On ‘Keep ‘Em on They Toes,’ Brent Cobb Returns to Country
Arts, Music, Review

On ‘Keep ‘Em on They Toes,’ Brent Cobb Returns to Country

Rating: 4 out of 5.

With his newly released album Keep ’Em on They Toes, Brent Cobb showcases his knack for pairing timely, thoughtful songwriting with pared-down acoustic guitars, violins, and harmonicas, and provides a rather unique take on modern country music. While Cobb’s solo projects are not well known by the average country music fan, he is no stranger to success, having been awarded a Grammy nomination for his 2016 album Shine on Rainy Day. He has also written for country music superstars Luke Bryan, Miranda Lambert, and Kenny Chesney. But in his new record, Cobb takes a radically different approach from his peers. Rather than anthem-ready choruses and driving beats, Cobb opts for songs formed around reflective lyrics and acoustic guitars.

In the title track, Brent Cobb establishes his sound for the rest of the album. The song features effortlessly strummed acoustic guitars and minimal bass and encourages the listener to march to the beat of their own drum, although, ironically, there is next to no percussion in the song. In the chorus, Cobb croons, “Make ’em gotta know what they wouldn’t understand / The best thing you can do when the ignorance shows / Is walk on to your own beat / And keep ’em on they toes.” Cobb will come back to this idea of staying true to oneself regardless of what others say a few times throughout the project. 

The second song of the album, “Shut up and Sing,” finds Cobb responding to critics who say that artists shouldn’t weigh in on politics and social issues. Cobb’s answer is short and sweet, and he concludes the chorus with: “Let’s take these blinders off our eyes and pull the cotton from our ears / Until somebody says somethin’ that means somethin’, I’ll shut up and sing.” Cobb makes it clear that he’ll continue to write and sing about anything and everything, especially the events that shape not only his life, but also the world at large. He accompanies these skillfully delivered lyrics with honest, finger-picked and strummed acoustic guitars, an airy bassline, and two rollicking harmonica solos.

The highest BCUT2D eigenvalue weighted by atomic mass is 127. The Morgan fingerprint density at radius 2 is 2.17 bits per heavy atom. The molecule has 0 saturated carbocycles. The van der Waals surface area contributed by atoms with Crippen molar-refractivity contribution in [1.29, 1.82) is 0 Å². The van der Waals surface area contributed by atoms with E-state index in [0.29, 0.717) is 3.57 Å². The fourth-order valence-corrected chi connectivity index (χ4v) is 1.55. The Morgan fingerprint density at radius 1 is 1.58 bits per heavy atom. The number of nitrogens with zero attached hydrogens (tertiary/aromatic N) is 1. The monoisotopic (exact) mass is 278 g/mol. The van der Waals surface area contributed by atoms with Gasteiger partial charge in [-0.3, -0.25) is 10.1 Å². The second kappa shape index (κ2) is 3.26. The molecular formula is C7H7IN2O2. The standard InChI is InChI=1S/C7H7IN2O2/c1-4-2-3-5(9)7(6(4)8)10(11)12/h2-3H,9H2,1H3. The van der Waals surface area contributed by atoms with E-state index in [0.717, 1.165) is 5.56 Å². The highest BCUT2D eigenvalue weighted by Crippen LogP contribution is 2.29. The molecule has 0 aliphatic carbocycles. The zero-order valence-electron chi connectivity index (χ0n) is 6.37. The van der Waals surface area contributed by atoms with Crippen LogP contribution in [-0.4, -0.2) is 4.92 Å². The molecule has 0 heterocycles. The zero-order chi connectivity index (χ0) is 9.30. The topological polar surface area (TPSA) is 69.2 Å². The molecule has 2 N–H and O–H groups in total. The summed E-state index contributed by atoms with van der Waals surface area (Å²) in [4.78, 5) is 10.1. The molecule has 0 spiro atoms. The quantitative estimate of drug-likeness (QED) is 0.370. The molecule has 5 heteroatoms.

“Good Times and Good Love,” which Cobb co-wrote with Luke Bryan, is a quintessential country ode to love that also deals with the inescapable passage of time. Cobb, with his soothing vocals, declares “Darlin’, good times and good love don’t last forever /  That’s too bad because those are two things I really like.” But the simple acoustic guitar and classic country-sounding violin and piano convey the sense that Cobb has come to terms with the fact that not everything lasts forever, but he is still determined to make the most of what he has because “when a girl like you shows up, a man settles down.”

The message of the seventh song on the record, “Soapbox,” is in the same vein as both “Keep ’Em on They Toes” and “Shut up and Sing,” as Cobb sings in the chorus, “You might wear out my nerves, but you ain’t changing my mind / By, good God, let’s hop off the soapbox and get along.” An old-timey piano riff, a bright-sounding tuba, and acoustic guitar accompany Cobb’s syrupy vocals to create a breezy and chipper track that gives way to three slower songs that complete the album.

The second-to-last song from the album, titled “The World is Ending,” has Cobb contemplating the state of his world, and while he doesn’t explicitly name any person or event, it’s not hard to understand the political subtext, especially in 2020. To help convey his message, Cobb again turns to the sincere acoustic guitars and piano that have served him so well throughout the project.

The conclusion to Brent Cobb’s new album, “Little Stuff,” contains more archetypal country music lyrics, again accompanied by a mellow acoustic guitar and violin. In the first verse, Cobbs says he “Found some peace in paradise beneath the pines / Caught some bream and largemouth jumpin’ / I saw heaven in the clouds.” For much of this record, Cobb has been searching for answers to pressing questions, but in his final song, he seems to find his answer in the “Little Stuff.” He concludes the album neatly as he sings “Let the rain go, chase the rainbow / There’s a lot of truth in all that little stuff / Ain’t that enough?”

Brent Cobb, on his newest album Keep ’Em on They Toes, boasts his tremendous songwriting ability while keeping the instrumentation as minimal as possible. While he flirts with Americana music, Cobb sticks mostly with unembellished acoustic guitars, piano, and violins. Although some of his lines may sound enigmatic, Cobb gives ample time and space for the listeners to fully immerse themself in the record and discover Cobb’s message.

Photo Courtesy of Ol’ Buddy Records  

October 4, 2020
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